May’s Brexit Deal Is Not the Answer
(The Bloomberg View) -- U.K. Prime Minister Theresa May announced Wednesday that she has secured her cabinet’s support for her plan to leave the European Union. The choice now, she said, is her deal, “or leave with no deal, or no Brexit at all.” Put that way, the right choice — the only sane choice — is more obvious than she perhaps intended: no Brexit at all.
The terms of May’s deal prove the folly of the whole endeavor. Support for Brexit in the referendum of 2016 was narrow; for months, emerging details about what quitting the EU would mean have been changing minds. May and her cabinet have kept going regardless. This sleepwalking to disaster needs to end. Parliament should reject the plan, and, with or without May as prime minister, press for a second referendum to reverse this historic error.
Few dispute that May’s deal would damage the economy, in particular by removing services (by far the country’s biggest economic sector) from Europe’s single market. It would also burden businesses of all kinds with persistent uncertainty, by leaving longer-term trading arrangements with Europe unsettled. To justify these and other losses, Brexit supporters had hoped for greater control over the country’s affairs — but the deal provides the opposite. Even limited membership of the single market, which the agreement includes, involves EU control across a wide range of policy — and after March next year, Britain would lose its say in what those policies should be.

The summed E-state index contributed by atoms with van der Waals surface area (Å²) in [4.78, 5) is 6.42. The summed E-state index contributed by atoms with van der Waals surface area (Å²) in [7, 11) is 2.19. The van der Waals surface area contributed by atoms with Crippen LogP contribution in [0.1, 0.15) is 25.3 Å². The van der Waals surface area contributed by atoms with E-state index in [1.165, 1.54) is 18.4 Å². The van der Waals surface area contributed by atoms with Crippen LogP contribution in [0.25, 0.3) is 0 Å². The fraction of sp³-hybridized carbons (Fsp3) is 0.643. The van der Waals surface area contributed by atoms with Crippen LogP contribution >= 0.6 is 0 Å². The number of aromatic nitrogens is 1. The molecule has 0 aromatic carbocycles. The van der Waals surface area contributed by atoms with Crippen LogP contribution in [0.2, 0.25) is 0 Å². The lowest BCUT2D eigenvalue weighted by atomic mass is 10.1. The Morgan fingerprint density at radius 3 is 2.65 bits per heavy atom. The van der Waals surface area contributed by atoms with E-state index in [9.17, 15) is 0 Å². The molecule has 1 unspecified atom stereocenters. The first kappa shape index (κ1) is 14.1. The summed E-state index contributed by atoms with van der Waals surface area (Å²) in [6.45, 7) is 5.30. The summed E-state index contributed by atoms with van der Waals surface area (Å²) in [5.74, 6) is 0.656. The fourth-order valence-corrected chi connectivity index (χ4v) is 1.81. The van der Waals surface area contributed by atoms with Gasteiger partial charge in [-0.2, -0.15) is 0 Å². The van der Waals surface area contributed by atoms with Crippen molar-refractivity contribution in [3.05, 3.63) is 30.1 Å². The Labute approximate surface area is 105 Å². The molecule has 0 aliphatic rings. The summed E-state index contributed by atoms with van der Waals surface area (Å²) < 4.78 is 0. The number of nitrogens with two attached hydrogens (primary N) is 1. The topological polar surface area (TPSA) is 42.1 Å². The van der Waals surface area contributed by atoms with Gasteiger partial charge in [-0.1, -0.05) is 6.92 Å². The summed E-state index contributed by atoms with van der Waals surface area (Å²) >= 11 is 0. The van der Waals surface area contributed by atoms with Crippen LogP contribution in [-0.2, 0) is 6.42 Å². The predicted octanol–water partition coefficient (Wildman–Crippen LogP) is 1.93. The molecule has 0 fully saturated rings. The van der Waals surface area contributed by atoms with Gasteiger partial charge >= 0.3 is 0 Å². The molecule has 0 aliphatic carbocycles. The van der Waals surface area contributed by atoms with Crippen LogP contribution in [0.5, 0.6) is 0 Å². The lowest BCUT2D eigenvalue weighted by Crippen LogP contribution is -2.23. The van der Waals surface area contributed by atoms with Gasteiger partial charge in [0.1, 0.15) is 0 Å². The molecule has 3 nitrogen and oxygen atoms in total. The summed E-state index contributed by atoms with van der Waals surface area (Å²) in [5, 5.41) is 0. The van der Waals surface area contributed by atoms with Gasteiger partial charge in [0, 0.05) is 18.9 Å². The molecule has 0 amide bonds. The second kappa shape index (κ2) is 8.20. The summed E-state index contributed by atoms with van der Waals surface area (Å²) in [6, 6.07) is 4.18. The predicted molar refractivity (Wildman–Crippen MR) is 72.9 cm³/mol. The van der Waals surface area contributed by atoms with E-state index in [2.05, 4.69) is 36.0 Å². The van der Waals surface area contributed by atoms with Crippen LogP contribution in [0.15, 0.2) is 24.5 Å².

Diminished economic prospects and diminished sovereignty: The combination enshrined in May’s draft agreement looks indefensible. It’s no longer just Remainers who think that staying in the EU would be better than this. Many Brexiters agree.
The toxic compromise that May has extracted from Europe’s negotiators has only one justification — that it’s better than no deal at all. To be sure, avoiding the calamity of a chaotic no-deal Brexit next March is essential. But this can be done without May’s plan, if Britain’s government steels itself to admit that Brexit was an error, and Europe plays its part in allowing that mistake to be corrected.
If Parliament rejects the plan — as it should, and as it seems likely to — May or her successor ought to declare Brexit a failure and call a second referendum to confirm the country’s wish to remain in the union. Crucially, Europe’s leaders would then need to say that they’d welcome this development, that they’d grant the time it would require, and that they’d impose no hard Brexit on schedule next March. Even if it were too late to prevent the U.K. formally exiting at that point, transitional arrangements could be made to ensure no interruption to trade, pending the U.K.’s resumption of membership.
Granted, rejecting May’s plan involves risk. There’d be further delay and uncertainty; the Tory government might fall; new elections might install a Labour government whose views on Brexit aren’t clear; and referendums, as the Brexit farce has proved, don’t always go as expected. Even so, the main point stands: May’s universally disliked plan is not the only way to avoid a chaotic Brexit. As the prime minister herself said, there’s another option.
Editorials are written by the Bloomberg View editorial board.
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